Well, I must admit, people did warn me. They knew that keeping my children out of school would be a disaster, socially. That they would be totally inept in social settings, and unable to relate to people.
But you know what?
They were so very wrong. 🙂
Take tonight, for example. I picked up my fifteen year old son from the cafe where he is currently working as a barista. In the car driving home, we had a very typical conversation, centred around his insights into human personality, behaviour, and interactions. Tonight it was about the cafe manager. Nobody particularly likes him, and since he has been managing the cafe, he has fired at least one person a week, for hard to understand reasons. My son commented (not rudely) that he is “Like a robot. He treats everybody the same. He talks to people, but he interacts the same way with each person. He doesn’t respond differently based on who he is talking to. He doesn’t connect with them or respond to them as individuals.” This is with both staff and customers.
My son then went on to talk about how differently he interacts with the customers. If a family is there with children, he speaks directly to the children and asks them what they’d like. He commented that “So many people just don’t treat children like real people”. When he noticed a child eye balling the jar of marshmallows recently, he quietly checked with the parent if is was ok for the child to have one, and he brought it over to the child specially. He talked about how important it is for both parents and children to feel comfortable at the cafe.
He even said (don’t be too shocked!) that sometimes swearing a little bit helps people to feel more comfortable, if the person themselves is swearing. The example he gave was of a customer who was swearing a bit in talking to his cafe friends, and also when interacting with the staff. He wasn’t angry; it was just the way he spoke. He asked my son how his night was going, and my son responded with a mild swear word in his answer, believing that it would make the customer feel a bit more comfortable, which it seemed to do. He realises that this isn’t appropriate with lots of people, particularly children and older people, or just people who aren’t swearing themselves.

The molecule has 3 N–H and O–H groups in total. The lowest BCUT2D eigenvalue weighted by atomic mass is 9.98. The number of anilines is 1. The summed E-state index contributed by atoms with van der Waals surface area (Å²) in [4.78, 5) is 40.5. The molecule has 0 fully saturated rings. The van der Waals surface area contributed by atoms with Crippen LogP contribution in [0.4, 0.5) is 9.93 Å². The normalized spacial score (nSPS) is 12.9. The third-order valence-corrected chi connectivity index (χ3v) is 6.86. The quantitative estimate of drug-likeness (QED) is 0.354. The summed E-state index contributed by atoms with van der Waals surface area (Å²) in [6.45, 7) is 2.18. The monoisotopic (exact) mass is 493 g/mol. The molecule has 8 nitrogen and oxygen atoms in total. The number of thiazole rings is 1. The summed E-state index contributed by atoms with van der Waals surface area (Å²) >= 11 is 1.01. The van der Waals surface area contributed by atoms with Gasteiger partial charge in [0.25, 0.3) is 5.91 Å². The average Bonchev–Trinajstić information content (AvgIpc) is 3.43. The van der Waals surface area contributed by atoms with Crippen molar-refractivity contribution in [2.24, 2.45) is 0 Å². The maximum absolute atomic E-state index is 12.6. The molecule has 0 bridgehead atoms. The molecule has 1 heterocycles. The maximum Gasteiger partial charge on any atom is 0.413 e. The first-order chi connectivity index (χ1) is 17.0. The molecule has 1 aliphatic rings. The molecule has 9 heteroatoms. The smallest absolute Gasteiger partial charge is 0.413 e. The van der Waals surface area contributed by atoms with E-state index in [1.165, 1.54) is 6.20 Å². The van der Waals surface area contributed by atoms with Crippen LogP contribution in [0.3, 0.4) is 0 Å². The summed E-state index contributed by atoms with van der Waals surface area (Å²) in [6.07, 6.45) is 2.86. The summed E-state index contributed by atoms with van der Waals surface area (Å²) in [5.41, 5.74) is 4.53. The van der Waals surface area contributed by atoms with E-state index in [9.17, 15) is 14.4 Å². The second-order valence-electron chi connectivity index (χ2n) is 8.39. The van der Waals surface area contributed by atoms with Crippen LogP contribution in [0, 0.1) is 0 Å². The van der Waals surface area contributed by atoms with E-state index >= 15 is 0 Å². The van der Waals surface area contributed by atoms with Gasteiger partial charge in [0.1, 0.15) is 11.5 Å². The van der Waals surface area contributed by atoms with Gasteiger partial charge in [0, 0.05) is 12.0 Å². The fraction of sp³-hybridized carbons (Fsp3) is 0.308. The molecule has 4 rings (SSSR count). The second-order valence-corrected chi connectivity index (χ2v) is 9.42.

He just seems to understand that it is helpful to interact differently with different people, and that it is important to respond appropriately to particular situations.
He reads people so well, often making insightful comments about someone’s body language or tone of voice, and accurately interprets what that means. He understands the social intricacies of a variety of relationships and human interactions. He contemplated being a counsellor for awhile, although he is currently thinking he won’t do that after all. I know, however, that his “people skills” will come in handy no matter what long term career path he chooses, and the steps he takes along the way.
These social skills were obviously honed in the school setting. Oh, that’s right. He hasn’t been to school since he was 7 years old. 🙂
I’d love to hear some comments from people who are unschooling or home educating their children, with examples of their social skills. Let’s show the world that our kids are ok, and that they don’t need to go to school to “be socialised”. In fact, they’re socialised more fully by living in the real world rather than being sequestered at school. Unschooling rocks! 🙂